A New York City woman who disappeared while visiting her mother in Massachusetts was found slain in the woods, according to investigators, and the search is on for a suspect.
Vanessa Marcotte, 27, was reported missing after failing to return from a Sunday afternoon jog in Princeton.
Her body was found by a state police canine unit about a half-mile from her mother's home. Authorities say her death appears to be a homicide. An autopsy is being performed to determine the cause of death.
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A law enforcement source says she was found naked and with burns on her hands, her head and her feet.
Worcester District Attorney Joseph Early Jr. said authorities don't know if the attack was a random act.
"We have a horrible set of facts; a horrible set of circumstances right now," he said. "People should be concerned. We are asking them to use an abundance of caution."
Police Chief Michele Powers is urging town residents to remain vigilant.
"We are concerned about the safety of our town residents and visitors that enter our town," Princeton Police Chief Michele Powers said. "We would ask people to pay attention to their surroundings."
The Massachusetts State Police set up an anonymous tip line for the case.
"We are asking for the public's help in finding the person or persons who killed Ms. Marcotte," state police wrote on their Facebook page. "No tip is inconsequential or irrelevant; no matter what it is, please call the tip line, because it may be valuable to investigators seeking justice for Ms. Marcotte."
Anyone with information is asked to call 508-453-7589. Callers will remain anonymous.
At a press conference Tuesday afternoon, Early said the investigation remains very active.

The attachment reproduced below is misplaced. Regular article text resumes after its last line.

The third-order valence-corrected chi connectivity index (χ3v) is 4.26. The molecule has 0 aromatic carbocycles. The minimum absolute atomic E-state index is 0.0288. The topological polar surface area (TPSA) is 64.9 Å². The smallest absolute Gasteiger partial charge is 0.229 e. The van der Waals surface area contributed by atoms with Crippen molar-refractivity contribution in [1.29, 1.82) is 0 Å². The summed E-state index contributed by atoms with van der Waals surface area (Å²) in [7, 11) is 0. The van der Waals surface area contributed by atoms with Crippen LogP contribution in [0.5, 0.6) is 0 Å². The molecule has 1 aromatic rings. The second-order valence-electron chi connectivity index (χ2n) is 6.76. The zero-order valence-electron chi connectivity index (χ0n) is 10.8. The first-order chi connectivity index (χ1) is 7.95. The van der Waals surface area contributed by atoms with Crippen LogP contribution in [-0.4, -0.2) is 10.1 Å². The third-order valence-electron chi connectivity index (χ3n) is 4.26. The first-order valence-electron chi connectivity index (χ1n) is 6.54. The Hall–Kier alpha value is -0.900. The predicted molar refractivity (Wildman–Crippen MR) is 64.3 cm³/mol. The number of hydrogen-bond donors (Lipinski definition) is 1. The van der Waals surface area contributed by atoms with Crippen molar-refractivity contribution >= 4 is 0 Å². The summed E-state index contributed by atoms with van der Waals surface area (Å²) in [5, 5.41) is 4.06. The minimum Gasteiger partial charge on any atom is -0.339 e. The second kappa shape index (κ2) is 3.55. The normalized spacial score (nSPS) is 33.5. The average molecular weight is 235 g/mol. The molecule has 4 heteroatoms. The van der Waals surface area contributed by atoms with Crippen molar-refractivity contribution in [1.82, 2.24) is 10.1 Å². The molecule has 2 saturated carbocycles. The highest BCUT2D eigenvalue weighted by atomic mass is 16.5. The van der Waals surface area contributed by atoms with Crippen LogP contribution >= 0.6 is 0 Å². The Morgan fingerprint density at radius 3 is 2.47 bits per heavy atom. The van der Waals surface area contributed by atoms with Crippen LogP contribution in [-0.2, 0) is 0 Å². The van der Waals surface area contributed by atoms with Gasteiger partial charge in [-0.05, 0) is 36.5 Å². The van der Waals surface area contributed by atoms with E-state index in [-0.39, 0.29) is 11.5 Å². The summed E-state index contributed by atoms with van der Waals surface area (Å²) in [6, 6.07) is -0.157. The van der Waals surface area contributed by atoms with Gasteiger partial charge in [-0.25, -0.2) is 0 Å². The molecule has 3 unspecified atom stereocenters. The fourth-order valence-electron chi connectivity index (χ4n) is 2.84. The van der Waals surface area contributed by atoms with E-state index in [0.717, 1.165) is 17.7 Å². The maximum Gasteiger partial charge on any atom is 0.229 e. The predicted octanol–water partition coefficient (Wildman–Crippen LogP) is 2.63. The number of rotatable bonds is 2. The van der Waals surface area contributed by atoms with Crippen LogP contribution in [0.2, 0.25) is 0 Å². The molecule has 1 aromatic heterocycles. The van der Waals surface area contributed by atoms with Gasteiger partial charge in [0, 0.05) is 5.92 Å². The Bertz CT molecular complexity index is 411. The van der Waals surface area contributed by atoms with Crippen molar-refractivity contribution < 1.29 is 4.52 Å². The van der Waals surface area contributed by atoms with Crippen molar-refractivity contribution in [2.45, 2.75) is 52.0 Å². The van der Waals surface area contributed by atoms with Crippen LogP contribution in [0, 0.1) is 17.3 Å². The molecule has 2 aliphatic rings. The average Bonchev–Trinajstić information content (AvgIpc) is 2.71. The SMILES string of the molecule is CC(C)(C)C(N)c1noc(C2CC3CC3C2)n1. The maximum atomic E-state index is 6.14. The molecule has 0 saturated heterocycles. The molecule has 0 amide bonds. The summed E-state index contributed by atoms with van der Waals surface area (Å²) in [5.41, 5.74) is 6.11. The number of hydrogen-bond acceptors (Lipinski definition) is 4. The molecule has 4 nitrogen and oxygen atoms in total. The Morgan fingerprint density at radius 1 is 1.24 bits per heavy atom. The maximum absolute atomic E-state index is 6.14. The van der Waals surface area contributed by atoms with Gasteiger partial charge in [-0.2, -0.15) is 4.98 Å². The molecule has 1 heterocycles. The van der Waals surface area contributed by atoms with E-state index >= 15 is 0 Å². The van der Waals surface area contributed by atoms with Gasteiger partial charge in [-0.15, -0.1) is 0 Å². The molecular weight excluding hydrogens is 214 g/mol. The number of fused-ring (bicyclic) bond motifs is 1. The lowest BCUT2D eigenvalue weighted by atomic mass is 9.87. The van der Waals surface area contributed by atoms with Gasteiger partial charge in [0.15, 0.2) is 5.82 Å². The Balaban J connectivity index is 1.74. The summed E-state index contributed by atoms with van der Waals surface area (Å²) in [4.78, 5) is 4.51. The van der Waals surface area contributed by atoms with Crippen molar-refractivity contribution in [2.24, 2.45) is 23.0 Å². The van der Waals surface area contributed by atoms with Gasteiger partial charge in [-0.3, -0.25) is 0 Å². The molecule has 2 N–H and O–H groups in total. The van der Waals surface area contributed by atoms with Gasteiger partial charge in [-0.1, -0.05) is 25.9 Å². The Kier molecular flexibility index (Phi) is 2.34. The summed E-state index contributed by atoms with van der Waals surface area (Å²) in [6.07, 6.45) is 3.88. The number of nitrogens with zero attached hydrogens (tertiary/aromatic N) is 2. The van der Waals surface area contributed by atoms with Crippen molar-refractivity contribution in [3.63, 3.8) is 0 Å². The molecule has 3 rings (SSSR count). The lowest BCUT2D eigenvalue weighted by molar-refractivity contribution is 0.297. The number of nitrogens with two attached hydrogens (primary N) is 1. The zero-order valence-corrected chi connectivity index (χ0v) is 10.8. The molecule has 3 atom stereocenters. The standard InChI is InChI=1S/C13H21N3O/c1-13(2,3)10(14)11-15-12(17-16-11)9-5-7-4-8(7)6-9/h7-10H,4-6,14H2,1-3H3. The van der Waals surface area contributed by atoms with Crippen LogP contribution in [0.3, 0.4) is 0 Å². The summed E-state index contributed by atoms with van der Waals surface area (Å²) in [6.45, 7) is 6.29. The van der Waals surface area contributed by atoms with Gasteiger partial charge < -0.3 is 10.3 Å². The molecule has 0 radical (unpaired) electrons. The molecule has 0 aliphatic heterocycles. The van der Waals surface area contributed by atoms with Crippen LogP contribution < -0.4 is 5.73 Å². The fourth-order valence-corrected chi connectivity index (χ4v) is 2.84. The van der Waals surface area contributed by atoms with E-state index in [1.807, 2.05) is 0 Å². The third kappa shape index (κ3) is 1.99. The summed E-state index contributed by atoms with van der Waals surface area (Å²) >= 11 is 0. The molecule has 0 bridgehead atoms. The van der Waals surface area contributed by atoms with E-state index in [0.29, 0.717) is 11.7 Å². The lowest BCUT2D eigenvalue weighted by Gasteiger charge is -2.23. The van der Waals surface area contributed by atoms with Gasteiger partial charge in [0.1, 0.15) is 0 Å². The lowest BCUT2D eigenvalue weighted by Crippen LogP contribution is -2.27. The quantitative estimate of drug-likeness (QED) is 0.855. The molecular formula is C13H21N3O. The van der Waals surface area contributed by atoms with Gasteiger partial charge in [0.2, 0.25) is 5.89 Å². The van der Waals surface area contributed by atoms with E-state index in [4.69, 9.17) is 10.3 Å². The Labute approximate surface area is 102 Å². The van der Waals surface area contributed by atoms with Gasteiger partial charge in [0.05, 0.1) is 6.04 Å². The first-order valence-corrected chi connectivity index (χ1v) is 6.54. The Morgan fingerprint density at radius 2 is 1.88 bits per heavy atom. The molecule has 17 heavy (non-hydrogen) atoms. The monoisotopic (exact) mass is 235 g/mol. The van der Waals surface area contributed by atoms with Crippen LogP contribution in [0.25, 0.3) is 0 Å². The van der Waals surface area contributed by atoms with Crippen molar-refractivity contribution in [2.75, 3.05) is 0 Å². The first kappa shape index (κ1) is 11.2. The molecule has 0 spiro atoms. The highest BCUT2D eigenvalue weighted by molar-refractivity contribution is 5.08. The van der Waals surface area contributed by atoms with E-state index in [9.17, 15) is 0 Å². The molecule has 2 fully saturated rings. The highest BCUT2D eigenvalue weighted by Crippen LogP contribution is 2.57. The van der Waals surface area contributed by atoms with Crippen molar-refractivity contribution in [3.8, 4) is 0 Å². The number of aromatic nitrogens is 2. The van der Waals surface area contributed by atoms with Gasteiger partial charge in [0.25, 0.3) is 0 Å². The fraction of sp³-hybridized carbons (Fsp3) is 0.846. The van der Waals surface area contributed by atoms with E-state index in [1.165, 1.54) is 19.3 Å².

"We haven't ruled anything out," he said, including the possibility that the murder might be related to the death of another jogger whose body was found in a park in Queens, New York a week ago. "Right now our primary focus is in Princeton, Massachusetts."
Like Marcotte, 30-year-old Karina Vetrano was killed while running alone during daylight hours in a secluded area. There is no indication the deaths are connected, but NYPD officials said they are working with Massachusetts authorities to rule out a link.
Early said numerous tips have been received through the tip line and are in the process of being investigated.
He said he met with Marcotte's family just prior to Tuesday's press conference.
"They're devastated over this," he said.
Marcotte grew up in nearby Leominster and graduated from the Bancroft School in Worcester in 2007 and from Boston University in 2011.
"She was just sweet and gentle and kind and smart, remarkably so," said BU professor Steve Quigley, who taught Marcotte in his New Media Class
She worked as an account manager at Google, and the company released a statement Monday expressing shock.
"Vanessa Marcotte was a much loved member of the Google team, working in our New York office for the last year and a half, and known for her ubiquitous smile, passion for volunteer work and love of Boston sports," the company said. "We are deeply shocked and saddened, and our thoughts are with her family and friends."
The Bancroft School also issued a statement calling Marcotte's death "a great loss for the Bancroft community."
The rural town of Princeton has about 3,500 residents and is 40 miles west of Boston. Early says Marcotte grew up in nearby Leominster.
Town Administrator Nina Nazarian said the slaying has unnerved the town.
"I think there is concern out there, but the townspeople are banding together," she said.
"It is unbelievable, it is unspeakable," said Betty, who lives next door to the Marcotte home and declined to give her last name. "To have a child who was raised to maturity, who was beautiful, intelligent and kind - it is so heartbreaking."
"Somebody who did this, had to be brazen, in daylight," said neighbor Raymond Leroux with a shrug. "Unspeakable."
Leroux says his nephew was visiting on Sunday. An avid cyclist, Leroux says his nephew saw a suspicious car and that they reported it to police.
Residents are planning a vigil for Marcotte on Tuesday night, "to let them know we're all there for them in any way we can be of help," resident Bunny Bollock said.